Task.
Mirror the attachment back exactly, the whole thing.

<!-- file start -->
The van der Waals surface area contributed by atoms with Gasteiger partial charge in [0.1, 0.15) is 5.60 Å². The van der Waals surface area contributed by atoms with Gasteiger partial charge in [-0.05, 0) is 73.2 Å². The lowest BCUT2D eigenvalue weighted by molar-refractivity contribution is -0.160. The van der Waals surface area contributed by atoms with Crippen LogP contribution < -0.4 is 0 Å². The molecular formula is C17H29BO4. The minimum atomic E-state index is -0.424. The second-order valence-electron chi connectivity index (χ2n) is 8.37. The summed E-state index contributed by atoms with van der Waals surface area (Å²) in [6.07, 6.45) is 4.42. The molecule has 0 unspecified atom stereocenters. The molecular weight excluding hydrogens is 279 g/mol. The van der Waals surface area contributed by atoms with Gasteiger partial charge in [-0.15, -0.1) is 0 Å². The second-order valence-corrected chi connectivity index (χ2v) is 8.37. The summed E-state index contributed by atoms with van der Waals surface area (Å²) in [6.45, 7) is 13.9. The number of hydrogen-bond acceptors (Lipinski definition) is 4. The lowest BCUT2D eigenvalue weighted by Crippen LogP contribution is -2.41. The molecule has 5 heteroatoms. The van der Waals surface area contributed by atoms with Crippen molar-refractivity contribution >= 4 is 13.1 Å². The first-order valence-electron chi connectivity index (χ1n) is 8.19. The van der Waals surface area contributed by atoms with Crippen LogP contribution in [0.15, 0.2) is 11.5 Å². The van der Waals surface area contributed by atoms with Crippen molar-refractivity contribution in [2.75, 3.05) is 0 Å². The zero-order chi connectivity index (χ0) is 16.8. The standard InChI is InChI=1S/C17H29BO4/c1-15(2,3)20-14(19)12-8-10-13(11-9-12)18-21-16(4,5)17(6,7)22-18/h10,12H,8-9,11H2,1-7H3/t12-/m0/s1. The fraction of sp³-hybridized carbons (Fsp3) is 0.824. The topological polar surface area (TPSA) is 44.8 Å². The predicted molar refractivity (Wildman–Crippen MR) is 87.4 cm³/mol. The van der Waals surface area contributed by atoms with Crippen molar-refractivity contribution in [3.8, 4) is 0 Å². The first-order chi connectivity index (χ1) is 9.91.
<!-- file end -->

The van der Waals surface area contributed by atoms with Gasteiger partial charge in [0.1, 0.15) is 5.60 Å². The van der Waals surface area contributed by atoms with Gasteiger partial charge in [-0.05, 0) is 73.2 Å². The lowest BCUT2D eigenvalue weighted by molar-refractivity contribution is -0.160. The van der Waals surface area contributed by atoms with Crippen LogP contribution < -0.4 is 0 Å². The molecular formula is C17H29BO4. The minimum atomic E-state index is -0.424. The second-order valence-electron chi connectivity index (χ2n) is 8.37. The summed E-state index contributed by atoms with van der Waals surface area (Å²) in [6.07, 6.45) is 4.42. The molecule has 0 unspecified atom stereocenters. The molecular weight excluding hydrogens is 279 g/mol. The van der Waals surface area contributed by atoms with Gasteiger partial charge in [-0.15, -0.1) is 0 Å². The second-order valence-corrected chi connectivity index (χ2v) is 8.37. The summed E-state index contributed by atoms with van der Waals surface area (Å²) in [6.45, 7) is 13.9. The number of hydrogen-bond acceptors (Lipinski definition) is 4. The lowest BCUT2D eigenvalue weighted by Crippen LogP contribution is -2.41. The molecule has 5 heteroatoms. The van der Waals surface area contributed by atoms with Crippen molar-refractivity contribution >= 4 is 13.1 Å². The first-order valence-electron chi connectivity index (χ1n) is 8.19. The van der Waals surface area contributed by atoms with Crippen LogP contribution in [0.15, 0.2) is 11.5 Å². The van der Waals surface area contributed by atoms with Crippen molar-refractivity contribution in [2.75, 3.05) is 0 Å². The zero-order chi connectivity index (χ0) is 16.8. The standard InChI is InChI=1S/C17H29BO4/c1-15(2,3)20-14(19)12-8-10-13(11-9-12)18-21-16(4,5)17(6,7)22-18/h10,12H,8-9,11H2,1-7H3/t12-/m0/s1. The fraction of sp³-hybridized carbons (Fsp3) is 0.824. The topological polar surface area (TPSA) is 44.8 Å². The predicted molar refractivity (Wildman–Crippen MR) is 87.4 cm³/mol. The van der Waals surface area contributed by atoms with Crippen molar-refractivity contribution in [3.8, 4) is 0 Å². The first-order chi connectivity index (χ1) is 9.91.